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And An Elevator To the Moon

Not real, authentic (This Stadium Matters; Stadium, For Real)

Way back in late 2004/early 2005, one of the first Buffalocentric topics about which I decided to write was an NFTA debate that was then brewing over three competing plans for Buffalo’s beleaguered, forgotten Outer Harbor. Eight or so years later, it remains almost equally beleaguered, with some aesthetic and functional improvements in access, but still amounting to grass and weeds. Eight or so years later, the NFTA still controls it, while the Erie Canal Harbor Development Corporation and the City of Buffalo bicker over who should control its development, and the contracts and jobs that go with it. 

What else have we seen? We’ve seen that while civic debate focuses on extremes, we are capable of reaching compromise when necessary. For instance, attracting a Bass Pro to the waterfront – it wasn’t at all a bad idea. Putting it in the Aud, on the Aud site, or even right up against the water at the foot of Main Street – none of those were per se bad ideas. But Bass Pro isn’t coming, and that, too, is OK. We don’t need it, but it wouldn’t have hurt. On the other side of the argument, we had the armies of preservation demanding green space, no buildings against the water, “authenticity” as defined by them, and now a fetish for defunct grain elevators and warehouses that haven’t been demolished because there is no one to pay to demolish them – haven’t been used because they are economically difficult to justify re-using. In spite of the Fred Kent placemaking sideshow scam, Buffalonians seem pretty happy with the compromise Canalside being built, the Pegula hockeytorium, and the other incremental – but, finally, visible and palpable – improvements being done to the Inner Harbor. 

So, we look again to the Outer Harbor and we have a new proposal being trial-ballooned whereby we build a billion-and-a-half-dollar stadium for the Buffalo Bills with a retractable roof, a new convention center, a hotel complex, and 5,000 parking spots. Of the silver bullet proposals to come down the road, this is the silveriest, bulletiest of them all.  This has a former county comptroller candidate involved in commissioning an epic set of images showing off our newest Elevator to the Moon, complete with a sports museum to be built and run by the people behind Rochester’s Strong Museum of Play. 

Neighborhoods crumble under the weight of economic decay and desperation, and we have $1.5 billion to spend on playing catch? We struggle to make ends meet with Medicaid funding, heating assistance, and day care for the working poor, and we’ll throw a billion dollars at a hotel and Buffalo Skydome? Is there even a local corporate sponsor who will buy naming rights, or will we just name it after Ralph Wilson, too? Renovating the Ralph is estimated to cost $200 million, which is also a tremendous sum of money for this area, and even that is a deal not yet done. For decades this region has been trampled underfoot by opportunistic politicians with toxic policies, and we have yet to devise an attainable vision for the future and a concomitant plan to get there.  But, hey – domed. Stadium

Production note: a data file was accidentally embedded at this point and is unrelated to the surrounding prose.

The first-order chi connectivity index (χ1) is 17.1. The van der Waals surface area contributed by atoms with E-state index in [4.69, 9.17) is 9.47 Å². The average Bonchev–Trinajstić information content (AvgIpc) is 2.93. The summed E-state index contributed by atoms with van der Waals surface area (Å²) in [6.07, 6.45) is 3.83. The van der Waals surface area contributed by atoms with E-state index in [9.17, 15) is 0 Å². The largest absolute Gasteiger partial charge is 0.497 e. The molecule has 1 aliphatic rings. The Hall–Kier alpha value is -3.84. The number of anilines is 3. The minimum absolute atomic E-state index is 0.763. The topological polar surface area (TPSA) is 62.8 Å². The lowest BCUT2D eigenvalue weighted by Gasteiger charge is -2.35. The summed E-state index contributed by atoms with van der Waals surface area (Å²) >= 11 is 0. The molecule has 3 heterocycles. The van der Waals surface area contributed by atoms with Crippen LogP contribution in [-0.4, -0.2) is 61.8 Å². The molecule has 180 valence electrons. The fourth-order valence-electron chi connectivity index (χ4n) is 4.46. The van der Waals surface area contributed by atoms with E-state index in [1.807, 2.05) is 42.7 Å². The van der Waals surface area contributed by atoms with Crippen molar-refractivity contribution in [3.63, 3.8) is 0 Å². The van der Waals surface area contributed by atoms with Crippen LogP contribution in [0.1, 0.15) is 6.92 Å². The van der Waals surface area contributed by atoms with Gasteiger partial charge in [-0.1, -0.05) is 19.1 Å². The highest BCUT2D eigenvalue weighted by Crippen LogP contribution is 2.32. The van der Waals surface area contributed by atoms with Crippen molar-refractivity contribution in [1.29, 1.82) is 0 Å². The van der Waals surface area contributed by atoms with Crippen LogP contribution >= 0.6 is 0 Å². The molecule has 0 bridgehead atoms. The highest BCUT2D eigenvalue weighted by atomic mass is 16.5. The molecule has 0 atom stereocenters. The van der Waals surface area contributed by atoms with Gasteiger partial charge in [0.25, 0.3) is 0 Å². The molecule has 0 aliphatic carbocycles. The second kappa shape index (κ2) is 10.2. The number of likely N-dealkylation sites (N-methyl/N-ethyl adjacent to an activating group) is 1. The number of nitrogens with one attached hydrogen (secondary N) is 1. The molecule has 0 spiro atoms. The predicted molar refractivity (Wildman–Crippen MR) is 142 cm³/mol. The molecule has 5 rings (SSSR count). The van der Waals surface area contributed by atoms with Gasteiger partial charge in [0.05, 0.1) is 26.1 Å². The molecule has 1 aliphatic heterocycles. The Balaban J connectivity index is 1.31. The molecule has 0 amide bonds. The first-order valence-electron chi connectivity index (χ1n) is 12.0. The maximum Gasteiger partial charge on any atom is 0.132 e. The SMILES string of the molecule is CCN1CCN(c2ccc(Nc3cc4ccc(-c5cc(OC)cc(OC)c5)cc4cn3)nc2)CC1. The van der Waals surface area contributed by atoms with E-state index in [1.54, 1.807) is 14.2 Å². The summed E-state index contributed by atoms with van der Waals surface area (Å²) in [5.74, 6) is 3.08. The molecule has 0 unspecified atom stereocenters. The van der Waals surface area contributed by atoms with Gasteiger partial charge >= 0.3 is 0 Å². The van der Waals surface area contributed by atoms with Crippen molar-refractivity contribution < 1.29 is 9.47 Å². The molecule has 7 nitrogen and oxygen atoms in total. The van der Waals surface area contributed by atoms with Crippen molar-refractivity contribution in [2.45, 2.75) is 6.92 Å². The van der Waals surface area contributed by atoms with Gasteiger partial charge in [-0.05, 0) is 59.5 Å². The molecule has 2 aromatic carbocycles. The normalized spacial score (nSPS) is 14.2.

Functionally, the Outer Harbor is a geographical bottleneck – accessible by Skyway or on Route 5 from the South or in from Tifft Blvd from South Buffalo.  Three points of entry to get to 5,000 parking spots to service a stadium for 72,000 people. Arithmetically, the people behind this proposal think that the state will pony up $400 million, and that the NFL will provide between $200 to $400 million. That leaves a gap of $700 to $900 million that needs to be filled by private investment and, presumably, county money. That kind of money approaches the county’s entire annual budget. As a practical matter, the soil on the Outer Harbor is toxic and in need of multimillion dollar remediation. 

But we’re still debating the likelihood that the Bills stay in this region after their owner inevitably passes away in the near future. The team is more than just a sports franchise – it’s a powerful symbol reminding Buffalo that it was once in the major leagues; a legacy we cling to by a thread.  Does this area have enough idle money lying around to (a) enable local investors to buy the Bills and keep them here when Wilson dies; and (b) fund a massive stadium project for the Outer Harbor, which would effectively prohibit any other kind of development from happening there? 

So here we are, with a massive silver bullet pipe dream to try and keep our disappointing football team in town. A shiny object to raise the hopes of the few not yet beaten down by inevitable cynicism; something to occupy hours’ worth of inane AM talk radio chatter, with angry people talking angrily about their anger over money and the crappy team. This has the appearance of being aspirational, but is really evidence of desperation. If we give the Bills this nice new home, maybe they’ll stay. Maybe they’ll stop sucking. On the other hand, we’ll have the self-appointed masters of authenticity decry any proposal involving sports, parking, roadways. We’ll have arguments about how we should spend a billion dollars to improve storefronts on Grant Street, or maybe to spend on more ancillary projects at the Darwin Martin House. We’ll hear how Buffalo is “real” and “authentic” and that this monstrosity does nothing to further enhance our standing as a tertiary stopover on the cultural tourism checklist. We’ll ultimately argue over how many trees and painted Adirondack chairs are available on the grass, whether the water taxi will be able to accommodate gameday crowds, and hey, how about a solar-powered carousel?